|Topic Review (Newest First)|
|05-20-2010 10:31 AM|
OK-Here is how I have learned to do it, and thanks to all of you who have replied.
Step 1--if you don't already own one, go to an auto glass shop that will sell you a tool called a "bone".
Step 2--grate a bar of soap into shavings and make a slurry of soapy water.
Step 3--cut the gasket to size.
Step 4--use a paint brush to lubricate the interior slot of the gasket with some slurry.
Step 5--insert the pane in the interior slot of the gasket
Step 6--cut a length of 1/4 inch line, or whatever dimension fits snugly in the exterior slot of the gasket, long enough so that you have ends hanging out long enough to get a firm grip on-- you can use constrictor knots around the middles of a pair of 3"-4" dowels to make the pulling extra easy.
Step 7--slurry the exterior slot, and have one person put pressure on the top of the unit from the outside, making sure that the solid side of the gasket is outside, the locking part on the interior, and that the gasket is unlocked. The person on the inside (the strongest is best) works the gasket onto the hull edge, starts slowly pulling out the rope while the unit is being forced down, helping to spread the gasket onto the hull edge with the thin end of the bone. Work around the port hole in both directions.
Step 8--when the gasket is on all around, slurry the locking surface and, using the wedge end of the bone, tuck it into its slot in a series of jabs--it won't work if you try to just run it around.
Step 9--wash and dry the portlight. That's it. I have done one (5 to go) using this method so I know that it works, but it does take strong fingers.
Thanks again to those who have shared advice.
|04-25-2010 03:31 PM|
I have these windows on my 1964 Islander, and recently had to replace the sealant between the ends of the gasket, as there is quite a large gap. (1/8 inch or so) and it was leaking. There was sealant in the gap before, but it was no good any more.
This could be due to the gaskets being very old, and you may not need sealant for new ones as others have mentioned, but I use it on the old ones.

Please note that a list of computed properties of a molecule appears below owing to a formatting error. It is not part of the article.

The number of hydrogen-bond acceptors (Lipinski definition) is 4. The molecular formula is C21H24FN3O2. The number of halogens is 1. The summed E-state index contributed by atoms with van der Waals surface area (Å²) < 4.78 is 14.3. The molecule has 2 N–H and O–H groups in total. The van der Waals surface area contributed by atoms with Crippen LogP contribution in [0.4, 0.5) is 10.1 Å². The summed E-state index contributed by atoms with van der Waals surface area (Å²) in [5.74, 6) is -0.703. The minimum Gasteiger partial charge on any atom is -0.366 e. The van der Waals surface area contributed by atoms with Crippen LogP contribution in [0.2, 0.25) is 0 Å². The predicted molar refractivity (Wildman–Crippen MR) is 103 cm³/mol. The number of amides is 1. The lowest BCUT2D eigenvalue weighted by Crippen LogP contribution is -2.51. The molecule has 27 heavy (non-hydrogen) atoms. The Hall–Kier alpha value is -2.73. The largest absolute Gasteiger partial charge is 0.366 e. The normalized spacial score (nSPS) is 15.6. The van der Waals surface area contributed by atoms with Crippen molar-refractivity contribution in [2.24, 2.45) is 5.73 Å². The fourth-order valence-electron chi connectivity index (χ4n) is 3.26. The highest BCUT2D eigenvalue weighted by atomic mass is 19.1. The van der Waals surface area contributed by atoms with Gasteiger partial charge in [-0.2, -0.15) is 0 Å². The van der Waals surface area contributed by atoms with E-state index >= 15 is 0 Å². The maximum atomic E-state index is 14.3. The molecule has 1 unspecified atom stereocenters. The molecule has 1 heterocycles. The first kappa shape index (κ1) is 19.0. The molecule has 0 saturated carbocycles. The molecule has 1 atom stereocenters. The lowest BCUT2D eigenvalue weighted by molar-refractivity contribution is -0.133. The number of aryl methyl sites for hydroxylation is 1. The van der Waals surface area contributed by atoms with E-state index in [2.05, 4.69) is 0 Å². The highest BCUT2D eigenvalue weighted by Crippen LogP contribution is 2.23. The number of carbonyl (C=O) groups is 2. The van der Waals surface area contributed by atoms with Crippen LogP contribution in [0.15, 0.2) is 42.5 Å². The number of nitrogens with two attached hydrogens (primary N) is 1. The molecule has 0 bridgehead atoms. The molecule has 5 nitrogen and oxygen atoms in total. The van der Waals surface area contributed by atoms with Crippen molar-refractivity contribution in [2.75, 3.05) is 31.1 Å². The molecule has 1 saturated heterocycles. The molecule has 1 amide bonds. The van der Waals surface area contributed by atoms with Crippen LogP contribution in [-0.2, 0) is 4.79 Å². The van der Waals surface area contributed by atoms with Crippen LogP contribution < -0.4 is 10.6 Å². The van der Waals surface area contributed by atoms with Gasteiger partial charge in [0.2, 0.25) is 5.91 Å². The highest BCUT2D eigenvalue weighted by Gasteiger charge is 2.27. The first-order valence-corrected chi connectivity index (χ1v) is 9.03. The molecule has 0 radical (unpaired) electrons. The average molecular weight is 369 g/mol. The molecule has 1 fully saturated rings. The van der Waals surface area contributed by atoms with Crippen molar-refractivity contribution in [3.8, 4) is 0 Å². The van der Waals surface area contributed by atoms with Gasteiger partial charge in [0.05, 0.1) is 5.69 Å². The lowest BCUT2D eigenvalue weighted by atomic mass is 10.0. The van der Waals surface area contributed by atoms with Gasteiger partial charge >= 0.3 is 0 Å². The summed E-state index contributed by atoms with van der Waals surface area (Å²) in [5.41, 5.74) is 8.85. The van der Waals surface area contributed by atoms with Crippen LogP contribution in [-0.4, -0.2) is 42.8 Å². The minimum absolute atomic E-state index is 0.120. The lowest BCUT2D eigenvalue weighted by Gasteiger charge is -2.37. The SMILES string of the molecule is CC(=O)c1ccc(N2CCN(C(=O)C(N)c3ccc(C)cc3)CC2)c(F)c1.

BTW, I have not seen any sealant on the rest of the gasket, just at the joint of the two ends.
|04-25-2010 11:40 AM|
|henryyork||Thank you guys--what a great help you are!|
|04-24-2010 10:08 PM|
|sailingdog||No sealant as far as I can recall, and I'd add that the seam should be at the bottom of the port IIRC.|
|04-24-2010 04:47 PM|
|mitiempo||No sealant is used with that kind of gasket. I don't think the ends use sealant either.|
|04-24-2010 03:12 PM|
One more question, assuming that the hot water trick works
Should there be a sealant or an adhesive, or combo of the two in a single product for the joint where the two ends of the gasket meet, assuming it's a solid joint, or should there be a slight gap there to be sealed? And is the H gasket likely to need sealant on both sides (hull and portlight)? When I removed one of each size to send to Hammerhead Nautical Systems for patterns for their replacement there was no evidence of any sealant in the original installation.
|04-23-2010 12:29 PM|
I figured as much from the OP's description. I've replaced ports like this, but not on a boat.
Originally Posted by mitiempo View Post
|04-23-2010 11:48 AM|
I will take some pics--good idea.
I will also try the hot water trick--thanks!
The old ones did not leak, but the lights themselves were getting badly crazed, and the gaskets were, though not leaking, getting very dry and cracked on their exterior surfaces.
|04-22-2010 11:43 PM|
I used to own a Westerly. Their ports use an "H" shaped gasket with one slot mating with the cabin side and the other mating with the glazing. I never had leaks so never had to replace the gaskets.
|04-22-2010 11:26 PM|
Do you have photos of the opening, gaskets and portlights?
Have you tried installing the portlight into the gasket and then putting the whole unit into hot water and then trying to fit it into the opening? Heating the gasket should make it more pliable and easier to fit into the opening.
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